Explanations for Smoking

Biological, social and cognitive + evaluations

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Genetic vulnerability: Sheilds (1962) twin study found high concordance for smoking.

Sensitivity of dopamine receptors: nicotine increases dopamine.


Activation of dopamine reward pathways: body stops producing as much nicotine because it expects nicotine, so nicotine is needed to maintain normal dopamine levels

Avoid withdrawal effects caused by the physical addiction


Physical craving and withdrawal symptoms make relapse likely

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Learning Model


Modelling and vicarious reinforcement through parents and peers

Positive reinforcement from peers eg. attention

Direct reinforcement from effects eg. weight loss, reduced stress


Reinforcement from social group

Negative reinforcement - avoiding withdrawal


Exposure to cues classically conditioned to smoking, eg. after a meal

Negative reinforcment - seeking removal of withdrawal effects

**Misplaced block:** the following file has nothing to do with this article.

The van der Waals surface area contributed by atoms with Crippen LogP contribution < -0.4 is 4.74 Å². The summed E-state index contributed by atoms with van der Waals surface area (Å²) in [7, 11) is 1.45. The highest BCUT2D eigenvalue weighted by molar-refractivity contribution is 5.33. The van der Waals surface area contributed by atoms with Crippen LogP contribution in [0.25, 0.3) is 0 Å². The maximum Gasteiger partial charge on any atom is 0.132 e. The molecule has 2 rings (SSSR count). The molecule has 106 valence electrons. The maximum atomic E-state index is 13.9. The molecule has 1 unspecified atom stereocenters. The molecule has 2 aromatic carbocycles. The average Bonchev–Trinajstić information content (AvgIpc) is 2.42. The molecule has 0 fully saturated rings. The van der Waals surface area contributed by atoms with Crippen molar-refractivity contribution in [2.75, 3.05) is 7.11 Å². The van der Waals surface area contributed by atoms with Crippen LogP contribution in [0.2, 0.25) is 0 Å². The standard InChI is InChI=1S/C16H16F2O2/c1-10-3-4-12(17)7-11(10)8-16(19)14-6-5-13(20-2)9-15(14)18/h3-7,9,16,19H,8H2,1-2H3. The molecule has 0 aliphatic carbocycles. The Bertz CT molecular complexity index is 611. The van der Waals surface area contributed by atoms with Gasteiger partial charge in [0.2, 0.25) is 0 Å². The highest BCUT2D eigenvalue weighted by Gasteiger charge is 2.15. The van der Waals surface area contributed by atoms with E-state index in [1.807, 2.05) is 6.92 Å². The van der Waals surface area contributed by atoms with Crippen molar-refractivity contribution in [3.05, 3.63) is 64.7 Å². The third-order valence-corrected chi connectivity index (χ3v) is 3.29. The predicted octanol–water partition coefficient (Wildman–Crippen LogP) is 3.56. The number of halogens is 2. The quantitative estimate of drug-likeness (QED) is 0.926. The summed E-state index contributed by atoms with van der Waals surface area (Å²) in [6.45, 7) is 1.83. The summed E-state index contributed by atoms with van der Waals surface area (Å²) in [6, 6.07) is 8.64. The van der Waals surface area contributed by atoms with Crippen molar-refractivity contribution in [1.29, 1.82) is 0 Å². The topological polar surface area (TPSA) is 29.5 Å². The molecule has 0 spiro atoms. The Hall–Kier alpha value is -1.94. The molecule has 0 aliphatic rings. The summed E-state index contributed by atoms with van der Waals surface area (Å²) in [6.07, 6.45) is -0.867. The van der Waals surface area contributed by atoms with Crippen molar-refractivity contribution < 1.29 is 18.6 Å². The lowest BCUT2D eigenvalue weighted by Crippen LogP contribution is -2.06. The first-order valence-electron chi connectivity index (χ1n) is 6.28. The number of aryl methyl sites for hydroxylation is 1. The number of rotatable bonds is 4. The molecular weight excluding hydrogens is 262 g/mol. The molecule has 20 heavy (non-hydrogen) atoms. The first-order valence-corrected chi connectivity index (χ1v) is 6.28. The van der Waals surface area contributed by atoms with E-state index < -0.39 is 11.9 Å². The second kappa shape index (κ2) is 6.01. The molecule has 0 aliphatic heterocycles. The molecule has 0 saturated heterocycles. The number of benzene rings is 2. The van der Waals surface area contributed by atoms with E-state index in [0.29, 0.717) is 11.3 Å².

Directly punished by increased stress and weight gain etc

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Learning Model - Research

2x likely to smoke if parents do. 7x less likely to smoke if parents are anti-smoking.

Michell and West (1996) showed that peer pressure is complex and teenagers may not be so susceptible to it as once thought.

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Expectancies of positive effects

Negative effects minimised by high self-efficacy "I can control my smoking"


Beleif in positive aspects

Expectencies of withdrawal symptoms

High self-efficacy "I can give up any time"


Percieved negative consequences

High self-efficacy

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Cognitive - Research

A study researching reasons for 11-12 year olds starting to smoke found that their behavioural intentions were a good predictor of subsequent smoking behaviour.

Cognitive factors may be key in developing anti-smoking campaigns.

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Overall Commentary

Interaction of all three approaches is probably best for explaining smoking addiction.

Smoking is seen as a social habbit so social factors are as key as biological factors.

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